It has been a turbulent week for Mexico's diplomats in the U.S. The reason for the shakeup can be summed up in two words: Donald Trump.
This week, the Republican presidential front-runner released details of one of his oft-repeated campaign promises — to make Mexico pay for construction of a border wall.
The plan, which involves blocking billions of dollars that Mexicans working in the U.S. send back home, seemed to shake up Mexico's top officials and cause a break in their months of relative silence about Trump's anti-Mexican comments.
With swift aim, Mexico gave its ambassador in Washington the boot, replacing him with a career diplomat. And a key operative known for his public relations acumen took over one of the highest profile jobs in Mexico's Foreign Ministry.
What is in Trump's plan?
Trump says as president, he would block the estimated $24 billion in remittances that Mexicans in the U.S. send back home until Mexico pays $5 billion to $10 billion for the construction costs of the wall.
Once the money is deposited, he says he would allow the flow of remittances to resume to Mexico again. In his campaign memo outlining the plan, Trump writes, "It's an easy decision for Mexico. Make a one-time payment of $5 - $10 billion to ensure that $24 billion continues to flow into their country year after year."
Why did Mexico pull its ambassador from Washington?
Mexico's Foreign Minister Claudia Ruiz Massieu told Mexico's El Universal newspaper Tuesday that there has been an "exacerbated mood" against Mexicans in the U.S. She said there is fear "that this spirit can grow and overflow and may generate hostilities."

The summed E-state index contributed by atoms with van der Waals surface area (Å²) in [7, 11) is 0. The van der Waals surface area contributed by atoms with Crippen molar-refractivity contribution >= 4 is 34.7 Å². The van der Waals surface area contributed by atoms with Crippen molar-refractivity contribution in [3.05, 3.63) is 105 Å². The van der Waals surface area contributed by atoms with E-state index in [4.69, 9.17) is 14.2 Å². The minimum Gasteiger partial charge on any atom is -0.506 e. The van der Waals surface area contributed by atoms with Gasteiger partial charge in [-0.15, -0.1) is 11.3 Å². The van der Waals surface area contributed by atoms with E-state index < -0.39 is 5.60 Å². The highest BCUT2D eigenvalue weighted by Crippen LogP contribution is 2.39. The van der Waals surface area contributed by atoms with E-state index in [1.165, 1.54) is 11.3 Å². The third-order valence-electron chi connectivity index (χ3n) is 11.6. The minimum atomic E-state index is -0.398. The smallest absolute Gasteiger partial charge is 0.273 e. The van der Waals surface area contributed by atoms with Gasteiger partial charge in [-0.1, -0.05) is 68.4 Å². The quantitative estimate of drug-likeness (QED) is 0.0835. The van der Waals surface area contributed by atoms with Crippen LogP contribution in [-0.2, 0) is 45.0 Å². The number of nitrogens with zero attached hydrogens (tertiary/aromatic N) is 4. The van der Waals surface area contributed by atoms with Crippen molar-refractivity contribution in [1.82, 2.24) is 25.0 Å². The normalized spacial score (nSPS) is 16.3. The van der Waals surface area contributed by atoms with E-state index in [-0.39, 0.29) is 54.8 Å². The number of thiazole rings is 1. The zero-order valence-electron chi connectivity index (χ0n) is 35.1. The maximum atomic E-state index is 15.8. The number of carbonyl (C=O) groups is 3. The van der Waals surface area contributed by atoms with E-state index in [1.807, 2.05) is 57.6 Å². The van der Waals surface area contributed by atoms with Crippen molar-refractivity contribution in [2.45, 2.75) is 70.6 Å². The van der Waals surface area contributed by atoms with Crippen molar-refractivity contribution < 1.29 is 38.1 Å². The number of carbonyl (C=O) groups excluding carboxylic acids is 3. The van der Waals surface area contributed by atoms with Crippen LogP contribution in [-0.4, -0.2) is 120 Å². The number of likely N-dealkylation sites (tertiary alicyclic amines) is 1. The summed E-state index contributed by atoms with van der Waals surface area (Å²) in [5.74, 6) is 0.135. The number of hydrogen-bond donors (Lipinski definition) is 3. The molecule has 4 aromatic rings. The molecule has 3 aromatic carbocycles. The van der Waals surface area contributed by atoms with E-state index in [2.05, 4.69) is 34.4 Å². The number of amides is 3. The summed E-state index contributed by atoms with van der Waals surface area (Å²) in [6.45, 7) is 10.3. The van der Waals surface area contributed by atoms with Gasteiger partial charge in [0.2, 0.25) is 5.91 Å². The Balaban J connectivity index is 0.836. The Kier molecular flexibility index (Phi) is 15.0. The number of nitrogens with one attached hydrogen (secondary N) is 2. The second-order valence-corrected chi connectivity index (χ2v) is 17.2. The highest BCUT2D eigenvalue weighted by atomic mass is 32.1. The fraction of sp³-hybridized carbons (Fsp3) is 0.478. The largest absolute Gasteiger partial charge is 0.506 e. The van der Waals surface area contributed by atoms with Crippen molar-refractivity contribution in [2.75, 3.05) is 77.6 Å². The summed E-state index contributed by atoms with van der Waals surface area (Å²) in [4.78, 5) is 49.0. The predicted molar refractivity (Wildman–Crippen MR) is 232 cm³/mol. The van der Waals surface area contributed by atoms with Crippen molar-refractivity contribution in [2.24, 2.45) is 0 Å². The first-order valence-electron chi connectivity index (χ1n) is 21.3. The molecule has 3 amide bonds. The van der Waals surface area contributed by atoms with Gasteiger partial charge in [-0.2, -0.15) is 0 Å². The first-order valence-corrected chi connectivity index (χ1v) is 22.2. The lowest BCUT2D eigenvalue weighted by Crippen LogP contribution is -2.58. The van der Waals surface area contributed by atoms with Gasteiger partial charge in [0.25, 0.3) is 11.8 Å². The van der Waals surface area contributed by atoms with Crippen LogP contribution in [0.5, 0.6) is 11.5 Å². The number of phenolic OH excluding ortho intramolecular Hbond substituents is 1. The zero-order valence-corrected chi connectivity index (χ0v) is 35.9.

The same day, Ruiz announced the shake-up in Mexico's U.S. diplomatic staff, presumably to encourage a more aggressive response to counter perceived anti-Mexican sentiment in the U.S. after Trump's rhetoric.
Out is current Ambassador Miguel Basañez Ebergenyi, who had held the top diplomatic post only since September. Basañez, an academic who taught at Tufts University, had taken a quiet approach to Trump's comments — even predicting that the Republican front-runner would soon apologize for making disparaging remarks about Mexicans.
Like most Mexican officials until now, Basañez has often said he didn't want to dignify Trump's increasingly hostile comments with a response and wanted to stay out of the domestic U.S. political fray.
In as new ambassador is Carlos Manuel Sada Solana, a career diplomat who is accustomed to posts in North America. He's currently consul general in Los Angeles and previously held the same job in New York, Chicago, San Antonio and Toronto.
Meanwhile, Paulo Carreño will move from the president's communication's staff to become head of North American affairs in the Foreign Ministry. Tasked with improving Mexico's image abroad, Carreño is well-versed in public relations and is not shy at confronting reporters, especially from the foreign press, when he feels Mexico is not portrayed in a positive light.
What is Mexico hoping its new crop of diplomats will achieve?
Mexico wants to protect its image and hit back harder than in the past, and the government appears to be letting the Foreign Ministry take charge of this effort.
Mexico will use its 50 U.S. consulates and its embassy to promote the country and the role of Mexicans in America. It is also offering free citizenship workshops at many of those consulates, to help Mexican immigrants become U.S. citizens — and voters.